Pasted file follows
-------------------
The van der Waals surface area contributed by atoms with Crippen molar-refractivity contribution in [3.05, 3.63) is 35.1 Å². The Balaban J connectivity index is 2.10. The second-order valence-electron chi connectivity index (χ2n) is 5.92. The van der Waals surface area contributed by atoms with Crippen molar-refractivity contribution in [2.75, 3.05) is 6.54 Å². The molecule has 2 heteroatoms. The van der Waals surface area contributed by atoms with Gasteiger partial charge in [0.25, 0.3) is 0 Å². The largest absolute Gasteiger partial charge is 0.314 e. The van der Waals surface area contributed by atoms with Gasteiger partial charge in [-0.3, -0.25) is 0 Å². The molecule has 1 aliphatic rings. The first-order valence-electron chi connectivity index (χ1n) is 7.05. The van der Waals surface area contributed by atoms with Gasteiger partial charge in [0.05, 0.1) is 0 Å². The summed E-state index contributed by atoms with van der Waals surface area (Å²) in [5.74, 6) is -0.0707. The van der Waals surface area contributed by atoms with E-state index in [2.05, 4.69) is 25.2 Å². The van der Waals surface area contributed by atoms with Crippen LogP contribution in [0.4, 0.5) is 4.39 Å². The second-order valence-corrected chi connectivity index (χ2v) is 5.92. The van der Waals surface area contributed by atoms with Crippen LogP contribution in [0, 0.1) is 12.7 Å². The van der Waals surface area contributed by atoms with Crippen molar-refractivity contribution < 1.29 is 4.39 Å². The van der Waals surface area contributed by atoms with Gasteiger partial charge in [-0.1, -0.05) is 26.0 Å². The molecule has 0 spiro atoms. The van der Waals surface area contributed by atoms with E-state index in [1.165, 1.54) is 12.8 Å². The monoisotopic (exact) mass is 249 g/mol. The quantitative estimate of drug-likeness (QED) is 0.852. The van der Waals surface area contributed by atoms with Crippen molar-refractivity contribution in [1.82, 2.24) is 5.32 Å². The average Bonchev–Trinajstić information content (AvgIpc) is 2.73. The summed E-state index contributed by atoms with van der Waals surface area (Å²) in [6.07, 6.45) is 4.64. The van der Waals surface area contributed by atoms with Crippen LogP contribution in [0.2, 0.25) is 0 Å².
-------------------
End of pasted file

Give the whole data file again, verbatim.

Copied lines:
The van der Waals surface area contributed by atoms with Crippen molar-refractivity contribution in [3.05, 3.63) is 35.1 Å². The Balaban J connectivity index is 2.10. The second-order valence-electron chi connectivity index (χ2n) is 5.92. The van der Waals surface area contributed by atoms with Crippen molar-refractivity contribution in [2.75, 3.05) is 6.54 Å². The molecule has 2 heteroatoms. The van der Waals surface area contributed by atoms with Gasteiger partial charge in [0.25, 0.3) is 0 Å². The largest absolute Gasteiger partial charge is 0.314 e. The van der Waals surface area contributed by atoms with Gasteiger partial charge in [-0.3, -0.25) is 0 Å². The molecule has 1 aliphatic rings. The first-order valence-electron chi connectivity index (χ1n) is 7.05. The van der Waals surface area contributed by atoms with Gasteiger partial charge in [0.05, 0.1) is 0 Å². The summed E-state index contributed by atoms with van der Waals surface area (Å²) in [5.74, 6) is -0.0707. The van der Waals surface area contributed by atoms with E-state index in [2.05, 4.69) is 25.2 Å². The van der Waals surface area contributed by atoms with Crippen LogP contribution in [0.4, 0.5) is 4.39 Å². The second-order valence-corrected chi connectivity index (χ2v) is 5.92. The van der Waals surface area contributed by atoms with Crippen LogP contribution in [0, 0.1) is 12.7 Å². The van der Waals surface area contributed by atoms with Crippen molar-refractivity contribution < 1.29 is 4.39 Å². The van der Waals surface area contributed by atoms with Gasteiger partial charge in [-0.1, -0.05) is 26.0 Å². The molecule has 0 spiro atoms. The van der Waals surface area contributed by atoms with E-state index in [1.165, 1.54) is 12.8 Å². The monoisotopic (exact) mass is 249 g/mol. The quantitative estimate of drug-likeness (QED) is 0.852. The van der Waals surface area contributed by atoms with Crippen molar-refractivity contribution in [1.82, 2.24) is 5.32 Å². The average Bonchev–Trinajstić information content (AvgIpc) is 2.73. The summed E-state index contributed by atoms with van der Waals surface area (Å²) in [6.07, 6.45) is 4.64. The van der Waals surface area contributed by atoms with Crippen LogP contribution in [0.2, 0.25) is 0 Å².